I paled, and closed my eyes in shame. I had come out of the closet three years and six months before this. After the birth of our second son, Maggie and I had divorced, sold our home, and moved to Salt Lake City to start a new life. Despite the difficult negotiations of parenting in two different households, finding a new steady job, and making new friends, I had grown to love Salt Lake City in many ways. But this past year, life had gotten more difficult. There was something about this place that was infecting me, and I couldn’t seem to shake it.

How could I explain it to her? Would she understand? Every time I left Utah, even for brief weekends, I came alive. I felt free and clear, full of hope and potential; yet every time I returned, I was full of dread and pain, like shackles were being placed around my ankles. I wasn’t sleeping in my bed anymore, I had a permanent place on the couch, because my bed felt so lonely. I felt lonely when the kids weren’t with me, and lonely when they were, and I felt constantly guilty for realizing that just being a dad wasn’t enough for me. The constant barrage of Mormon everything around me was traumatizing, bringing back all those memories of pain. The men I dated were Mormon or formerly so, the clients I saw were the same. And every few months, the Mormons had something painful to say about gay people, and it haunted me. Mormon culture felt like the air I was breathing, and I had no idea how to stop breathing it. After all the work I had done to come out and face my life with grace, it felt like I was just constantly surrounded by the very things that had hurt me. I wasn’t dating now, and work felt empty. My sons were my sole solace, and it wasn’t enough.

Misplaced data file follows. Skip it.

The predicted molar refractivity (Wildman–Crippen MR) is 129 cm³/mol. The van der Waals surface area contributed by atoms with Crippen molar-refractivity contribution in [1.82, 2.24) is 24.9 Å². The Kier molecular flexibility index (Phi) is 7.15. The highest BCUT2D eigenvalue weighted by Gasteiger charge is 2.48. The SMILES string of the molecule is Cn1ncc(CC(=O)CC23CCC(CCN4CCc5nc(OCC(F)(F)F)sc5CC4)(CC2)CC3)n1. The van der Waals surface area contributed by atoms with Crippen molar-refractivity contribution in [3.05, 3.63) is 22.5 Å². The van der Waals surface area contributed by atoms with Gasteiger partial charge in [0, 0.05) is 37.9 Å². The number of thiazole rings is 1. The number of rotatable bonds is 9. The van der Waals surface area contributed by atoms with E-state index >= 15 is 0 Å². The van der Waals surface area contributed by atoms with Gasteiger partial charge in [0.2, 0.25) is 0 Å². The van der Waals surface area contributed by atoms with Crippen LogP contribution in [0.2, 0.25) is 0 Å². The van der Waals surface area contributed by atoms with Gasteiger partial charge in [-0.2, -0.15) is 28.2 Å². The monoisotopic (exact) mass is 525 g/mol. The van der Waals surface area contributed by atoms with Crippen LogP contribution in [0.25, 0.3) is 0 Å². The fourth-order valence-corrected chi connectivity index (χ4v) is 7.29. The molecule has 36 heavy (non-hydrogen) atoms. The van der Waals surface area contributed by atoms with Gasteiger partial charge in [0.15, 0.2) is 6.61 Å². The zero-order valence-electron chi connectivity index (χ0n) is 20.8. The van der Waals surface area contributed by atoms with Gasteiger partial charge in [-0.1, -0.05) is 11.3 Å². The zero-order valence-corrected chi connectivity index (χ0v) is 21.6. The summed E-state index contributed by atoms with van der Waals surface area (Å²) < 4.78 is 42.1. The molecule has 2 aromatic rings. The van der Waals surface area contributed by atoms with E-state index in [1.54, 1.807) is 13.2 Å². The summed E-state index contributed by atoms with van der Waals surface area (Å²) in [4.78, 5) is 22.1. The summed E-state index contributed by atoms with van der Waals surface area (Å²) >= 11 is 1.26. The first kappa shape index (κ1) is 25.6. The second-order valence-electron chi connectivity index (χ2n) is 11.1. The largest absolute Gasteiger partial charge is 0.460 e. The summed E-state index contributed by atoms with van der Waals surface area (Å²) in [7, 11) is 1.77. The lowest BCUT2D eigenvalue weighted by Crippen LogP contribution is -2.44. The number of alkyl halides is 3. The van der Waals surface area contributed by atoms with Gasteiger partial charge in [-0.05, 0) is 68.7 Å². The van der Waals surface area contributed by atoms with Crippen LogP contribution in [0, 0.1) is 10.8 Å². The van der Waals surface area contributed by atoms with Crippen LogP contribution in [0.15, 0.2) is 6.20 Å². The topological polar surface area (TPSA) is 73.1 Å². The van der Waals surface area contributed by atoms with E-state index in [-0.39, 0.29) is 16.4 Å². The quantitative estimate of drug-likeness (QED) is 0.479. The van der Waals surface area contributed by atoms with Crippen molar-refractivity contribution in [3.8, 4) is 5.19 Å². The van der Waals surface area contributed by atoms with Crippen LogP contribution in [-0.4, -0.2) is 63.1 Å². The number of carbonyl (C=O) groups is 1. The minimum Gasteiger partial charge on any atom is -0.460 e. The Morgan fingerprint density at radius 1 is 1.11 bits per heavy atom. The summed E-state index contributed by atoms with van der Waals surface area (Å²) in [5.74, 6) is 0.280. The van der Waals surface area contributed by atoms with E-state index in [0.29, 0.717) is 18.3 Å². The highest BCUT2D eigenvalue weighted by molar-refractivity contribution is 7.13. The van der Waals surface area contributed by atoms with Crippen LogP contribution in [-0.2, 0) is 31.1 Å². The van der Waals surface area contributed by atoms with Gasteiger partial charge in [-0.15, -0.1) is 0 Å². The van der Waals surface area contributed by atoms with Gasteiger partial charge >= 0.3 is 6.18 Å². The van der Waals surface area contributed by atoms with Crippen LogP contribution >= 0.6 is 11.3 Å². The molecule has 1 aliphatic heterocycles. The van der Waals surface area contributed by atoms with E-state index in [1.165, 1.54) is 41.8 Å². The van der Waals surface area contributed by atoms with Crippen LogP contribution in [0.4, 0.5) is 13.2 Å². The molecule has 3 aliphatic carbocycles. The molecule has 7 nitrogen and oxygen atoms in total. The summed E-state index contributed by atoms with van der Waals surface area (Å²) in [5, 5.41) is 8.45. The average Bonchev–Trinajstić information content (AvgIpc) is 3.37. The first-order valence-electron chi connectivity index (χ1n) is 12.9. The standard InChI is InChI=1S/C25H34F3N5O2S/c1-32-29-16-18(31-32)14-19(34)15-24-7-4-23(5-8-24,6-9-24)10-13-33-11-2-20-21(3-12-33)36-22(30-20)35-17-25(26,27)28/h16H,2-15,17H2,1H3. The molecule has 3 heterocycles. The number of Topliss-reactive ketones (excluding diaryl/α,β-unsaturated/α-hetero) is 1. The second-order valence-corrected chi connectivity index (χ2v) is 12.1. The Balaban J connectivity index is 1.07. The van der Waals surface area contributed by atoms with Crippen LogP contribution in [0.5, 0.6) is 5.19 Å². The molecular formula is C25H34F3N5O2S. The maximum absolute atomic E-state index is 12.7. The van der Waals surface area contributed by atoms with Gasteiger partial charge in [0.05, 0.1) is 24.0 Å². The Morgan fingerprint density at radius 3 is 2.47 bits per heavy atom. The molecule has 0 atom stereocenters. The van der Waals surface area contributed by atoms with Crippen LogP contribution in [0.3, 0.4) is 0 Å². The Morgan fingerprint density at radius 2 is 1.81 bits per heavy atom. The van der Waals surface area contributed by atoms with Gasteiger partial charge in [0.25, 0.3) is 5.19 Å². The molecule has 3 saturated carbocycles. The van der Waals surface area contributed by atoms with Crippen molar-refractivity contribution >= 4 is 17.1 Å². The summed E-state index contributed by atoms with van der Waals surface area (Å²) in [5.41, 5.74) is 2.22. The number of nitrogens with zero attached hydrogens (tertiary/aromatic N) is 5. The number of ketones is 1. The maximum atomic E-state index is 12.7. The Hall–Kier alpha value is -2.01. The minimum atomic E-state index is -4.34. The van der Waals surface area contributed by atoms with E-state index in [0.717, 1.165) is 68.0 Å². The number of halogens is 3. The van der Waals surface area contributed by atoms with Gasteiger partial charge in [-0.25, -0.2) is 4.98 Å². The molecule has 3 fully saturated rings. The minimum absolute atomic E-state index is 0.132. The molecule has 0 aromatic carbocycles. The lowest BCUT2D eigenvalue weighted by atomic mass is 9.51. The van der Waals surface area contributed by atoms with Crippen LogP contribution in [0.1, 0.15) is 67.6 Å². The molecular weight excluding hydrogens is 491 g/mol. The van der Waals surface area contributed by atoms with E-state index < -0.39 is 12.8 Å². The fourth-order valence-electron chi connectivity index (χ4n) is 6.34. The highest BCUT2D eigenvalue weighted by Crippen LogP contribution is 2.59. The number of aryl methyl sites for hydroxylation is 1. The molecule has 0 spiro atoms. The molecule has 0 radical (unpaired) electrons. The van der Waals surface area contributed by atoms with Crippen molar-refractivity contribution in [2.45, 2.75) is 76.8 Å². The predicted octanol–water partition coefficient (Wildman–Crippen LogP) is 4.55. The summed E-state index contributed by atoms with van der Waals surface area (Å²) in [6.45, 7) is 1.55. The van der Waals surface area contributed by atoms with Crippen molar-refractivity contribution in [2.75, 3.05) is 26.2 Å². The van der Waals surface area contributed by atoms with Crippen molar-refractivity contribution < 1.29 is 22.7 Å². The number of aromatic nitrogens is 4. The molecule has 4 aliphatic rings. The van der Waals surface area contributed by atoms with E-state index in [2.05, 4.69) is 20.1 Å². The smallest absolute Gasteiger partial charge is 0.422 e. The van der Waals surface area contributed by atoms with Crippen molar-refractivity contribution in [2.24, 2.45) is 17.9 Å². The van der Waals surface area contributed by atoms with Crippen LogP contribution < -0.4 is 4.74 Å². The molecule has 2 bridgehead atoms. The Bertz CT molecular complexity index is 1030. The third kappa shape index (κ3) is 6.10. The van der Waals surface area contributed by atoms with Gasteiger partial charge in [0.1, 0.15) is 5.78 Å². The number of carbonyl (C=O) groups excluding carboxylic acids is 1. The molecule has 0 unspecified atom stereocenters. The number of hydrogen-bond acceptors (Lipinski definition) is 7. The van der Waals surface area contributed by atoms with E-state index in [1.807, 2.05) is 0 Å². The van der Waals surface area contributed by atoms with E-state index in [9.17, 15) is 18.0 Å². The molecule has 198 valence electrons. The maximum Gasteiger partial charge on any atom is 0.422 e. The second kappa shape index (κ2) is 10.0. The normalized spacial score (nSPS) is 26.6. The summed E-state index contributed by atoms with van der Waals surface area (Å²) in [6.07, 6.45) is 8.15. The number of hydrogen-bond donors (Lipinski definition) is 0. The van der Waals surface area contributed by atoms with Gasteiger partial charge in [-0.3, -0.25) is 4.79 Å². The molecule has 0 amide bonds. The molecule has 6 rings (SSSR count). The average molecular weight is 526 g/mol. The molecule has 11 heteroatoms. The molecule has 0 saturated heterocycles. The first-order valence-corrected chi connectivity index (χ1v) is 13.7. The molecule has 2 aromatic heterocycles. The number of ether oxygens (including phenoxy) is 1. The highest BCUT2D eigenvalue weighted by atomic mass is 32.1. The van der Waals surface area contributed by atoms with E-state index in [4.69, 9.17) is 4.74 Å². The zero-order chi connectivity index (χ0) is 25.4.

But it was more than that. I was 36 years old and I hadn’t lived yet! When I came out, I had two children, and financial obligations. I hadn’t come out as a teenager. I had spent two years on a mission, then six in college, then seven more married to a woman, all of those years dominated by Mormon expectations. It wasn’t until now that I was seeing myself as someone capable of being happy, some who could believe in himself and see potential in the future rather than only dread. I couldn’t reclaim my 20s, or my teenage years, but I could try to live now, try to find myself now. I needed to grieve, I needed to learn to live for me. And I believed I could do it with honor, with integrity. But it meant leaving, and that part made me feel selfish and ashamed.

“I’m–I won’t be like my dad,” I promised. “He left and he was gone. He was depressed. There wasn’t child support, or phone calls, or visits. I will be in constant contact with the kids. Letters, phone calls every day, monthly visits, holidays. And I’ll stay up on my child support. I know this puts a ton of pressure on you, but I’m hoping with your parents here to help you, and with me visiting every month, that it might be okay. I know this is a huge risk. I need this. I need it for me. I need this opportunity. In fact, weirdly, if I stay I worry I’m more like my dad. In some ways, it feels like leaving will help me figure out how not to be that way.”

Sighing, Maggie peppered me with a few dozen questions.

“Why Seattle?”

“I was offered a place to live for very affordable rent. Remember Rob, my gay step-brother? He’s a doctor there. He has an open room.”